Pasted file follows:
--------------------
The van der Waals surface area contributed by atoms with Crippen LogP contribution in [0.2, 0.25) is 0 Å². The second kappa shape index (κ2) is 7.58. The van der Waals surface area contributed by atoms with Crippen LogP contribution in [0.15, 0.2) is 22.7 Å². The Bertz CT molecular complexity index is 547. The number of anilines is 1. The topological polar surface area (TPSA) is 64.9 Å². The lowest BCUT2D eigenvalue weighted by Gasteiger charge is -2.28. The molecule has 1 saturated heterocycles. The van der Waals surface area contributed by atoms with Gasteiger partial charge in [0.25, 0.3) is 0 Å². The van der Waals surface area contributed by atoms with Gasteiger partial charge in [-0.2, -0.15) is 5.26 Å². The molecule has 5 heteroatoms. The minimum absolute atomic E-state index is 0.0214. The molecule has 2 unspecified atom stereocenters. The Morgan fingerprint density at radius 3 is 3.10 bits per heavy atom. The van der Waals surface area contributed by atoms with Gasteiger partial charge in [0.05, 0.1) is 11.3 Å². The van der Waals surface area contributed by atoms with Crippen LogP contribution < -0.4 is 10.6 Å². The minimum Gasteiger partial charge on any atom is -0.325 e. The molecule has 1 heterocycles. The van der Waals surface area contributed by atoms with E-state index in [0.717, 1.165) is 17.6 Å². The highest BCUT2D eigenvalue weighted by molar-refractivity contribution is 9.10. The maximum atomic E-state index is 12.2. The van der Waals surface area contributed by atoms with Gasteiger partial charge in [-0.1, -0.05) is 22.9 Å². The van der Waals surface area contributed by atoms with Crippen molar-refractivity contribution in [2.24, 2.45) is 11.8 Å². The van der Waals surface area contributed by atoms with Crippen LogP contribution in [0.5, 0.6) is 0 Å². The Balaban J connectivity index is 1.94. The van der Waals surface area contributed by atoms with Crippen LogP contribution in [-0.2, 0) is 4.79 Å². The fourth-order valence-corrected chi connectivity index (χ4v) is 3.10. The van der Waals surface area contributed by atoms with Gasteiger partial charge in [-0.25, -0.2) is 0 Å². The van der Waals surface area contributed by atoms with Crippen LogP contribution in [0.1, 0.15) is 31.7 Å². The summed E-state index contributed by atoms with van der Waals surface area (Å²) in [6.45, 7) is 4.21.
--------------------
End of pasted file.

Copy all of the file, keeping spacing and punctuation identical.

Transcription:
The van der Waals surface area contributed by atoms with Crippen LogP contribution in [0.2, 0.25) is 0 Å². The second kappa shape index (κ2) is 7.58. The van der Waals surface area contributed by atoms with Crippen LogP contribution in [0.15, 0.2) is 22.7 Å². The Bertz CT molecular complexity index is 547. The number of anilines is 1. The topological polar surface area (TPSA) is 64.9 Å². The lowest BCUT2D eigenvalue weighted by Gasteiger charge is -2.28. The molecule has 1 saturated heterocycles. The van der Waals surface area contributed by atoms with Gasteiger partial charge in [0.25, 0.3) is 0 Å². The van der Waals surface area contributed by atoms with Gasteiger partial charge in [-0.2, -0.15) is 5.26 Å². The molecule has 5 heteroatoms. The minimum absolute atomic E-state index is 0.0214. The molecule has 2 unspecified atom stereocenters. The Morgan fingerprint density at radius 3 is 3.10 bits per heavy atom. The van der Waals surface area contributed by atoms with Gasteiger partial charge in [0.05, 0.1) is 11.3 Å². The van der Waals surface area contributed by atoms with Crippen LogP contribution < -0.4 is 10.6 Å². The minimum Gasteiger partial charge on any atom is -0.325 e. The molecule has 1 heterocycles. The van der Waals surface area contributed by atoms with E-state index in [0.717, 1.165) is 17.6 Å². The highest BCUT2D eigenvalue weighted by molar-refractivity contribution is 9.10. The maximum atomic E-state index is 12.2. The van der Waals surface area contributed by atoms with Gasteiger partial charge in [-0.1, -0.05) is 22.9 Å². The van der Waals surface area contributed by atoms with Crippen molar-refractivity contribution in [2.24, 2.45) is 11.8 Å². The van der Waals surface area contributed by atoms with Crippen LogP contribution in [0.5, 0.6) is 0 Å². The Balaban J connectivity index is 1.94. The van der Waals surface area contributed by atoms with Crippen LogP contribution in [-0.2, 0) is 4.79 Å². The fourth-order valence-corrected chi connectivity index (χ4v) is 3.10. The van der Waals surface area contributed by atoms with Gasteiger partial charge in [-0.25, -0.2) is 0 Å². The van der Waals surface area contributed by atoms with Crippen LogP contribution in [0.1, 0.15) is 31.7 Å². The summed E-state index contributed by atoms with van der Waals surface area (Å²) in [6.45, 7) is 4.21.